How will COVID-19 change the workplace of the future?
As the pandemic continues to wreak havoc across the globe, how will the workplace adapt to a new normal? Apart from short term changes, what’s the long-term impact that will inevitably shape the future of work?
The office – it’s still important.
At its heart, the office is designed to boost productivity and connectivity, and have always served as central hubs for businesses. And, despite waves of transformative digital technologies over the past two decades, the fundamental value that an office provides remains steadfast.
In a post-pandemic world, offices will continue as the main engine for business activity. But changes will need to be made. Here’s where we think the workplace of the future will look like…
1. Greater Corporate Flexibility
Telecommuting, once an early 2000s buzz word, has become the standard mode of operation in this pandemic-ridden climate. Given the restrictions and safety protocols, what was once considered a “staff perk” has now become a survival tool for most businesses. But people are beginning to wonder whether their remote working arrangement will continue once the dust settles.
Now that most workers have experienced this once novel concept, the benefits of working from home have become apparent; from having more flexibility over one’s day to greater work-life balance. And so, working from home has gained widespread traction and acceptance, and businesses have been forced to digitise so that their workers can continue to work productively.
However, it is unlikely that businesses will implement permanent remote working plans – the office still holds incredible value for interaction, collaboration, innovation and organisation culture. They are places where people aggregate, share knowledge and pool talents. And around 65% of workers say they would head back to the office as soon as they were able to do so.
So, what we are likely to see is companies adopting hybrid arrangements that allow for flexibility and adaptability.
- Giving employees the freedom to work from home should their work allow.
- Reclassification of work requirements and arrangements. For example, moving from a five-day week at work to a four or three-day week based on an employee’s job scope and the feasibility of the arrangement.
- Social distancing and staff rotations. Forming work teams with varying skill sets to ensure a seamless transition from one team to another to minimise physical interaction and safeguard business continuity
- Looser dress code enforcement and a movement towards casual attire in the workplace. This coincides with a higher emphasis on employees’ wellbeing and comfort.
2. Re-designing Office Space
Despite the shift in working behaviour, it’s important to note that physical office spaces remain highly relevant, so long as they are safe, conducive and desirable. This means it’s never been more important to plan out well-designed workspaces.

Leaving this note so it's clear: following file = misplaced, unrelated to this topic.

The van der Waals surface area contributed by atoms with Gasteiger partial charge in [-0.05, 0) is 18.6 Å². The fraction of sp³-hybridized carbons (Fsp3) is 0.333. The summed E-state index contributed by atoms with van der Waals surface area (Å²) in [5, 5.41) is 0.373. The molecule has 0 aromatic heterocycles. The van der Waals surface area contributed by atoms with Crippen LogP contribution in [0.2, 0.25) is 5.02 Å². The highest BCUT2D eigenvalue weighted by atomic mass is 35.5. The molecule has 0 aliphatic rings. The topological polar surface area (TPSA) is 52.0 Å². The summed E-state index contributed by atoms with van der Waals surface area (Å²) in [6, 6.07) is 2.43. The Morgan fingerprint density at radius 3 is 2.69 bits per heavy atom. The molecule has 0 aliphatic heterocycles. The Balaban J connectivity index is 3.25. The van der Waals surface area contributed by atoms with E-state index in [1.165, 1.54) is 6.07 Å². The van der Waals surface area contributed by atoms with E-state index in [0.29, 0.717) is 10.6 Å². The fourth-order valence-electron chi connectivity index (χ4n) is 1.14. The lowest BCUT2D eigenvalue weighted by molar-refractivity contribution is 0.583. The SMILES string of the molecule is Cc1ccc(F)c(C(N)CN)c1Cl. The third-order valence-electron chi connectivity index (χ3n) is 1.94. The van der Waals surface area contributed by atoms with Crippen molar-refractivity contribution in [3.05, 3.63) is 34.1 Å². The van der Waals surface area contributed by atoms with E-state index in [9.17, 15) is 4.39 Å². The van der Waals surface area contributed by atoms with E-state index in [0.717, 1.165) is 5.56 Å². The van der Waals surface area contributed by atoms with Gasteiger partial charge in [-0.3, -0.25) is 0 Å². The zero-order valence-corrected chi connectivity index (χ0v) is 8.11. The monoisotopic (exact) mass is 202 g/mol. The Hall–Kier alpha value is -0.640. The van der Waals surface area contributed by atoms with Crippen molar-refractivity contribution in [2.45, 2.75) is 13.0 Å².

Some food for thought:
- Changes to hot-desk practices – Conduct and regulate contact tracing for each desk and ensure thorough disinfection after every usage.
- Reconfiguring office space – Ensure distance between workspaces and reduce the total number of occupants in the office at any point in time. Back-to-back or side-to-side workplace arrangements are popular. So are perspex screens, which can act as partitions between work areas and prevent cross-contamination.
- One-way system in walkways – Similar to the approach adopted by healthcare workers in hospitals
- Social and physical distancing in common spaces – Install floor markers and signage to remind workers of restrictions and requirements
- Floor or zone separation of the air conditioning system – This can help reduce airborne pathogens being recirculated
- Measures to promote personal hygiene – To ensure a clean and sanitary office environment such as:
- Installation of more hand sanitising units, antibacterial wipe dispensers and availability of disposable masks
- More frequent cleaning procedures for high traffic contact areas, such as lift buttons and door handles
- Contactless technologies (for example, a facial recognition system) to reduce touchpoints
- Purchasing easy-to-clean infrastructure and furniture – For example, replacing furniture with absorbent fabrics with alternatives that are easy to wipe down
Though some of these adjustments will incur capital and operational costs in the short term, they will serve businesses well in the long term. No matter what the workplace of the future looks like, it is imperative that everyone works together through these extraordinary times to embrace new normal and pave the way forward.
Talk to Tenant CS about your current or future workplace
Looking to make a return to the office? Talk to the team at Tenant CS. We can help you with your workplace strategy, landlord negotiations and even office relocation (if you have an upcoming lease expiry and want to take advantage of the current market conditions).